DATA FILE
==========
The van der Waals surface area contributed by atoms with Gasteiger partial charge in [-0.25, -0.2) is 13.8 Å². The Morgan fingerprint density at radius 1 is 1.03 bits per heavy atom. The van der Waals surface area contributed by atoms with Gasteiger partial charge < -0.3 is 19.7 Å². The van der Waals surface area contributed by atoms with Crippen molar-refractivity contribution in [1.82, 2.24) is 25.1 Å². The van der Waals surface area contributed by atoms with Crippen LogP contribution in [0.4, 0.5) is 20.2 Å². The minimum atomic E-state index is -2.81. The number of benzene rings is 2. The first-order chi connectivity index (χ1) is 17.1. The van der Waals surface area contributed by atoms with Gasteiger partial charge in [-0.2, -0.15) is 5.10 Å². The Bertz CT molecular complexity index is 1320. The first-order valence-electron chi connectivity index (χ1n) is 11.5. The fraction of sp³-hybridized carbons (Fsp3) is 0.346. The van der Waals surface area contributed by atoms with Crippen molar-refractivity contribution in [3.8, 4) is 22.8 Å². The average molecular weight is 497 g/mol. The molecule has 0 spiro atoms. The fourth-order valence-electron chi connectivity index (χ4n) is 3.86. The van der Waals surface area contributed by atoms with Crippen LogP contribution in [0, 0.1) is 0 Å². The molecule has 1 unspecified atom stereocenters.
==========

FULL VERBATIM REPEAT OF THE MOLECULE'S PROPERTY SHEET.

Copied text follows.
The van der Waals surface area contributed by atoms with Gasteiger partial charge in [-0.25, -0.2) is 13.8 Å². The Morgan fingerprint density at radius 1 is 1.03 bits per heavy atom. The van der Waals surface area contributed by atoms with Gasteiger partial charge < -0.3 is 19.7 Å². The van der Waals surface area contributed by atoms with Crippen molar-refractivity contribution in [1.82, 2.24) is 25.1 Å². The van der Waals surface area contributed by atoms with Crippen LogP contribution in [0.4, 0.5) is 20.2 Å². The minimum atomic E-state index is -2.81. The number of benzene rings is 2. The first-order chi connectivity index (χ1) is 17.1. The van der Waals surface area contributed by atoms with Gasteiger partial charge in [-0.2, -0.15) is 5.10 Å². The Bertz CT molecular complexity index is 1320. The first-order valence-electron chi connectivity index (χ1n) is 11.5. The fraction of sp³-hybridized carbons (Fsp3) is 0.346. The van der Waals surface area contributed by atoms with Crippen molar-refractivity contribution in [3.8, 4) is 22.8 Å². The average molecular weight is 497 g/mol. The molecule has 0 spiro atoms. The fourth-order valence-electron chi connectivity index (χ4n) is 3.86. The van der Waals surface area contributed by atoms with Crippen LogP contribution in [0, 0.1) is 0 Å². The molecule has 1 unspecified atom stereocenters.